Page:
An Australian medical school professor suggests that medical students need more humanities courses.
Here is a taste of Joseph Ting’s article at The Financial Review:
A seminal University of Newcastle follow-up study, Time for a review of admission to medical school? published in The Lancet in 1995, found the only predictor of “competent and caring” internship was studying humanities and science subjects at either high school or university level before starting medical school.
It is the only study of its type to date and reported on the experience of 104 interns. It found that mode of entry (high school or graduate admission) and age at commencement. did not affect supervisor ratings. The areas assessed included diagnostic and procedural skills, clinical judgement, approach to management, relationships with patients/families/other professionals, self-directed learning, overall team performance, reliability and dependability.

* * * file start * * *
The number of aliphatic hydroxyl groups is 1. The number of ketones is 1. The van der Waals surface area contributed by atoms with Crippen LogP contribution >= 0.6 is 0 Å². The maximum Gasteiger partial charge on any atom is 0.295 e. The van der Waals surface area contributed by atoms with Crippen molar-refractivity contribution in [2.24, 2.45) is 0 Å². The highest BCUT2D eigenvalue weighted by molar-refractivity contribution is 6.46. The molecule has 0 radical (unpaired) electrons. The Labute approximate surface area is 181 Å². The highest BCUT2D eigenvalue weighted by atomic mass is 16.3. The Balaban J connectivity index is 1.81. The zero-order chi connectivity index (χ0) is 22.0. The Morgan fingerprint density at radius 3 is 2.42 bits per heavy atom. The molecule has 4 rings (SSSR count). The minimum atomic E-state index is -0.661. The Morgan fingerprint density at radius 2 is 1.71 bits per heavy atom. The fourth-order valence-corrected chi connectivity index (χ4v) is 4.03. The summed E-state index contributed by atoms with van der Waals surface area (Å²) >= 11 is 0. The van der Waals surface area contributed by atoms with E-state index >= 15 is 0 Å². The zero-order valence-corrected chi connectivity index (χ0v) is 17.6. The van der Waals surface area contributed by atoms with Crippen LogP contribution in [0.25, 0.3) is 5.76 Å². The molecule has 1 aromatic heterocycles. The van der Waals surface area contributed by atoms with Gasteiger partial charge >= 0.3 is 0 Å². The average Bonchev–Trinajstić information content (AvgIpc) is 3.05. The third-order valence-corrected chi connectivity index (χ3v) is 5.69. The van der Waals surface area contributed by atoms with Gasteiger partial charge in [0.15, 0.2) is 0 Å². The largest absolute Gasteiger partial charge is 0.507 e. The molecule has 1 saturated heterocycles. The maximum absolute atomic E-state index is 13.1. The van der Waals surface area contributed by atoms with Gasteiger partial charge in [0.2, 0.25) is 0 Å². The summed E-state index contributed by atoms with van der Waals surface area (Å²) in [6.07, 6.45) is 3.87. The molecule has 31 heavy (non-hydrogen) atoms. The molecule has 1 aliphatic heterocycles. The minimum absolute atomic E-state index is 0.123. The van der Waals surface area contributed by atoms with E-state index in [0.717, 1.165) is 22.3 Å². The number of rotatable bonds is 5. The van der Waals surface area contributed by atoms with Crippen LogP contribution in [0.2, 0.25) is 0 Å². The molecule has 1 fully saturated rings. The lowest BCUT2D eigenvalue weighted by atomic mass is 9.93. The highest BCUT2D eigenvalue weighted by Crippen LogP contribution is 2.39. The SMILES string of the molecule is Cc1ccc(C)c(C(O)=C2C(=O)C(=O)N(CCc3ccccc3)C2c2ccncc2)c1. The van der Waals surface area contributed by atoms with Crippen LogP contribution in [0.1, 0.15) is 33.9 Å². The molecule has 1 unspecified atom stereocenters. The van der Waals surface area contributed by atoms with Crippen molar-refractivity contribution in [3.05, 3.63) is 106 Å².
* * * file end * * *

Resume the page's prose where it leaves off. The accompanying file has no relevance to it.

But its finding, that medical school applicants make better interns if they have studied both humanities and sciences at some stage before admission, was ignored. Even though having a science-based undergraduate degree (and necessarily more mature age) at admission makes no difference to intern quality, most Australian medical schools still insist upon it.
It’s time to listen to the findings of the Newcastle study. We should allocate proportionally more places to students who excel at both high school humanities and the sciences (they make just as good interns as the graduate entrants), rather than subject them to the much feared Undergraduate Medicine and Health Sciences Admissions Test (UMAT).
Once again, other nations seem to be thinking more creatively about the role of humanities in public life.